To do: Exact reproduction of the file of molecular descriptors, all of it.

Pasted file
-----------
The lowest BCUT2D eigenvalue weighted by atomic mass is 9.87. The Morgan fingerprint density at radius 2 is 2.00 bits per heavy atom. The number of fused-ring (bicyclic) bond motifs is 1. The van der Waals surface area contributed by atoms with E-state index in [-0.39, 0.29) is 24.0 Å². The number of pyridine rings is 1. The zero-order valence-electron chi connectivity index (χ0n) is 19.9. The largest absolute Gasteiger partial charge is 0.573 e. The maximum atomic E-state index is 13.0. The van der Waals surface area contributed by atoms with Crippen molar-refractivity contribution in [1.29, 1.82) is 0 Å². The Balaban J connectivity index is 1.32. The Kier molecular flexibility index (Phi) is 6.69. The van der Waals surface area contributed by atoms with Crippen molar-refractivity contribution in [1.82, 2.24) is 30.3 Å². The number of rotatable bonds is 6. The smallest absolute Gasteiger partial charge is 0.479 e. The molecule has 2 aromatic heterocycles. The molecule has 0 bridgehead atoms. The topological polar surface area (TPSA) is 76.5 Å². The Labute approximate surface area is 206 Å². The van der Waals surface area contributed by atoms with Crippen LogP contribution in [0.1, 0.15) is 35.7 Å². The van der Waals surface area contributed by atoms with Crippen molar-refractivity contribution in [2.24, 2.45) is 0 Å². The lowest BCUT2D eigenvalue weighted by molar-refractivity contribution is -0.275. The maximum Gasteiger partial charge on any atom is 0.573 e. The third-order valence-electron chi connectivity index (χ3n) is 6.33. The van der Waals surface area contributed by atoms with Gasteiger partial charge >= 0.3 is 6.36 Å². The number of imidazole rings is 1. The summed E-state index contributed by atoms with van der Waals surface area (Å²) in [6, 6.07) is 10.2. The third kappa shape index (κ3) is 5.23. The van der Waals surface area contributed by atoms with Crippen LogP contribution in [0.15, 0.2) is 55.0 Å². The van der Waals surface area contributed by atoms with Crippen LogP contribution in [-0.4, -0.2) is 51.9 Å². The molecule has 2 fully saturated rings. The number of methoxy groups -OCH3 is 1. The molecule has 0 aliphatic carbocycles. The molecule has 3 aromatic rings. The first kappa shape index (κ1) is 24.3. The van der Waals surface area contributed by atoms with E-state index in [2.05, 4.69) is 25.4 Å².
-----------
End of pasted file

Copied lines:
The lowest BCUT2D eigenvalue weighted by atomic mass is 9.87. The Morgan fingerprint density at radius 2 is 2.00 bits per heavy atom. The number of fused-ring (bicyclic) bond motifs is 1. The van der Waals surface area contributed by atoms with E-state index in [-0.39, 0.29) is 24.0 Å². The number of pyridine rings is 1. The zero-order valence-electron chi connectivity index (χ0n) is 19.9. The largest absolute Gasteiger partial charge is 0.573 e. The maximum atomic E-state index is 13.0. The van der Waals surface area contributed by atoms with Crippen molar-refractivity contribution in [1.29, 1.82) is 0 Å². The Balaban J connectivity index is 1.32. The Kier molecular flexibility index (Phi) is 6.69. The van der Waals surface area contributed by atoms with Crippen molar-refractivity contribution in [1.82, 2.24) is 30.3 Å². The number of rotatable bonds is 6. The smallest absolute Gasteiger partial charge is 0.479 e. The molecule has 2 aromatic heterocycles. The molecule has 0 bridgehead atoms. The topological polar surface area (TPSA) is 76.5 Å². The Labute approximate surface area is 206 Å². The van der Waals surface area contributed by atoms with Crippen LogP contribution in [0.1, 0.15) is 35.7 Å². The van der Waals surface area contributed by atoms with Crippen molar-refractivity contribution in [2.24, 2.45) is 0 Å². The lowest BCUT2D eigenvalue weighted by molar-refractivity contribution is -0.275. The maximum Gasteiger partial charge on any atom is 0.573 e. The third-order valence-electron chi connectivity index (χ3n) is 6.33. The van der Waals surface area contributed by atoms with Gasteiger partial charge >= 0.3 is 6.36 Å². The number of imidazole rings is 1. The summed E-state index contributed by atoms with van der Waals surface area (Å²) in [6, 6.07) is 10.2. The third kappa shape index (κ3) is 5.23. The van der Waals surface area contributed by atoms with Crippen LogP contribution in [0.15, 0.2) is 55.0 Å². The van der Waals surface area contributed by atoms with Crippen LogP contribution in [-0.4, -0.2) is 51.9 Å². The molecule has 2 fully saturated rings. The number of methoxy groups -OCH3 is 1. The molecule has 0 aliphatic carbocycles. The molecule has 3 aromatic rings. The first kappa shape index (κ1) is 24.3. The van der Waals surface area contributed by atoms with E-state index in [2.05, 4.69) is 25.4 Å².